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Home Fire Hazards and How to Prevent Them


Residential house fires continue to be one of the most common and destructive emergencies in Canada. In 2021 there were 10,819 residential fires, according to Statistics Canada. These fires resulted in 156 deaths and many more injuries, in addition to the devastating losses of homes and personal belongings. Tragically, many of these fires could have been prevented with basic fire safety and prevention strategies. According to Stat Can, 76% of house fire deaths occurred in homes that did not have a working smoke detector.


In this blog, we will discuss some of the steps that you can take to protect your family and your home from the life-shattering effects of house fires.


What Are The Leading Causes Of Residential Fires?

  • Cooking

  • Heating equipment

  • Smoking

  • Electrical fires

  • Candles

According to the NFPA, cooking is the leading cause of all residential fires, accounting for about 44%. Thanksgiving, Christmas Eve, and Christmas day are the peak days for house fires; fires are almost three times more common on these days than any other day of the year. Heating equipment such as portable electric heaters caused 13% of the fires, smoking caused 5%, and candles and electrical fires were amongst the other causes.


What Can I Do To Prevent Fires In My Home?


There are several NFPA approved strategies for fire prevention. We will discuss some of these strategies below.


Safe Cooking Practices


Because cooking accounts for nearly half of all residential fires, it is important to review safe cooking practices, especially if there are adolescents in the household who may be interested in learning how to cook.

  • Limit distractions: Many cooking fires are caused by distraction while cooking. It seems that in this post-pandemic era there are even more distractions at home than before. With many parents working from home and managing their workload in addition to homework, housework, etc. it is easy to become distracted while preparing meals. It is crucial to make sure that cooking is done when we are able to pay attention to the stove.

  • Maintain a clean workspace: Many kitchen fires are also caused by electrical issues; if water or other liquids are spilled on the counter and not cleaned up, it is possible for the liquids to make their way to cords or electrical outlets and cause a short or a spark. Making messes is part of the cooking process, but make sure that they are cleaned up promptly and be aware of electrical outlets and appliances that are nearby.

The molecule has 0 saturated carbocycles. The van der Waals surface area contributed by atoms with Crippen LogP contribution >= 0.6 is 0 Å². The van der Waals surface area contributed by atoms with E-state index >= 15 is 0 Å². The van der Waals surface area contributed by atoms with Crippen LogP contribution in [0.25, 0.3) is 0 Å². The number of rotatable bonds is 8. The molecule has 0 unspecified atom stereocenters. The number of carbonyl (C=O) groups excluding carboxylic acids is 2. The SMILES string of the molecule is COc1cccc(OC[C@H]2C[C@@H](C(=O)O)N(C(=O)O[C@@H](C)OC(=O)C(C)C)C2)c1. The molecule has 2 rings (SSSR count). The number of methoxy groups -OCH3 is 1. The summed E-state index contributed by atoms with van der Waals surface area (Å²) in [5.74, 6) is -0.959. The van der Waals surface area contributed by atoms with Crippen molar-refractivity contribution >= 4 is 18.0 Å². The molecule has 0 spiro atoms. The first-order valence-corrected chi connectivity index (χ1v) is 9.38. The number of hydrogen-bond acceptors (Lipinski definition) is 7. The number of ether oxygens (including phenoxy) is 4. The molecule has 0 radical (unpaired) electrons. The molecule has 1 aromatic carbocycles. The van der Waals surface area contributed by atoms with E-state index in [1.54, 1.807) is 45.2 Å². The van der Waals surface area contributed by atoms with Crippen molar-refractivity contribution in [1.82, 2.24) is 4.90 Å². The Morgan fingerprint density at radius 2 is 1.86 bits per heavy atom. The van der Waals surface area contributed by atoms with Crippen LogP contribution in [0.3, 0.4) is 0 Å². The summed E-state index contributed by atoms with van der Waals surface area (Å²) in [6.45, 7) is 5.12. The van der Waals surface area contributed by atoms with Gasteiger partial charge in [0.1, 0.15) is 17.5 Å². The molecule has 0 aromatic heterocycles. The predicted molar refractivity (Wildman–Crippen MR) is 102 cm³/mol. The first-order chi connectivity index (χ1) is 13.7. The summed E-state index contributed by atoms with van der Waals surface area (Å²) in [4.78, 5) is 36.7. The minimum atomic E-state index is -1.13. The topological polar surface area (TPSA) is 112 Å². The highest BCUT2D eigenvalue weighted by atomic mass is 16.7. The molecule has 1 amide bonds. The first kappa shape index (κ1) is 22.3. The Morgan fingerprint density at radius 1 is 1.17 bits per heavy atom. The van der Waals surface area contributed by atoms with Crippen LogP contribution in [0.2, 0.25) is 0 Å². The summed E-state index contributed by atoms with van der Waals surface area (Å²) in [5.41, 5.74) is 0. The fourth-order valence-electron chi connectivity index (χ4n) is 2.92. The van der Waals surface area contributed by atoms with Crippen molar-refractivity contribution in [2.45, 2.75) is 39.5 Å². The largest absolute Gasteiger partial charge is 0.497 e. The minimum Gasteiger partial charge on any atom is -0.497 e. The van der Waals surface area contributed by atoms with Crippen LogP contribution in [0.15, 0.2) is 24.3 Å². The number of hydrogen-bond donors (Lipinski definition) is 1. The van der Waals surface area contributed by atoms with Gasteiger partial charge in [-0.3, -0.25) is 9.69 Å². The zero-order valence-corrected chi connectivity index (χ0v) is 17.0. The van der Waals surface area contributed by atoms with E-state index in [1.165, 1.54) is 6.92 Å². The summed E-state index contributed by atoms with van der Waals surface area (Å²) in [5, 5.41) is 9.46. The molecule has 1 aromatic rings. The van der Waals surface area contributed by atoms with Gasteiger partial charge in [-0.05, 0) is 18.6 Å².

• Keep the stove clear: Make sure to keep anything that could catch fire, such as oven mitts, wooden utensils, towels or food packaging away from the stove top, and ensure children know not to leave these items on or near the stove as well.

Electrical Safety Tips


Electrical fires account for roughly 6% of all home fires and 11% of all home fire deaths in Canada, so it is incredibly important to make sure that your electrical systems are up to date and that you are aware of electrical safety.

  • Update electrical wiring: If your house was built before 1990, it is important to have your electrical systems inspected and updated. Having aluminum wire in your house can be very dangerous and has led to many house fires. Aluminum wire can lose contact with connection points which can cause arcing, melting and fires. It is banned from use because of this, but many older homes still have some aluminum wires, so we recommend finding out what type of wiring is in your house and updating it if necessary.

  • Use caution with electrical appliances: Do not leave your laptop on combustible surfaces such as a couch, bed, pillow, etc., make sure the outlets in your home can handle the power required to run your appliances, check for government recalls on appliances that you may have purchased that do not meet Canadian safety requirements, use multi-outlet and power bars sparingly, hold plugs securely when pulling out of the wall, do not use multiple extension cords.

More Fire Prevention Tips:

  • Test your fire alarm system every month to make sure each smoke detector is working properly

  • Keep working fire extinguishers on each floor of your home

  • Store gasoline, fuel and other chemicals in proper storage containers in a secure, dry location away from heat

  • Make an evacuation plan and ensure everyone in your household is familiar with it

  • Instruct everyone in your household on fire prevention strategies as well as how to put out different kinds of fires

How To Put Out Different Kinds Of Fires:

  • Electrical fires: do NOT use water! Water is a conductor and can electrocute you if you pour it on an electrical fire.

  • Smother small fires with baking soda, or use a class C or ABC fire extinguisher for larger fires.

  • Grease fires: do NOT use water! This could cause the grease to explode and spread the fire even further. Instead, try to smother the fire by either placing metal lid on it, pouring baking soda on it, or use a class B fire extinguisher.

  • Flammable liquids: such as gas, alcohol, paint, or propane, put a blanket on the fire to smother it, or use a class B fire extinguisher

Make A Fire Escape Plan


We recommend creating a fire escape plan, and making sure that everyone in your household is aware of the plan. It is also a good idea to do fire drills a couple times a year. The NFPA has a great resource for fire escape planning


Now that we’ve identified fire risks and discussed fire prevention strategies, one more thing to do is to ensure that you have adequate insurance to protect your property and belongings in the worst case scenario. If you are unsure about your fire coverage, feel free to reach out to one of our brokers. We would be glad to review your policy to make sure that you are protected.

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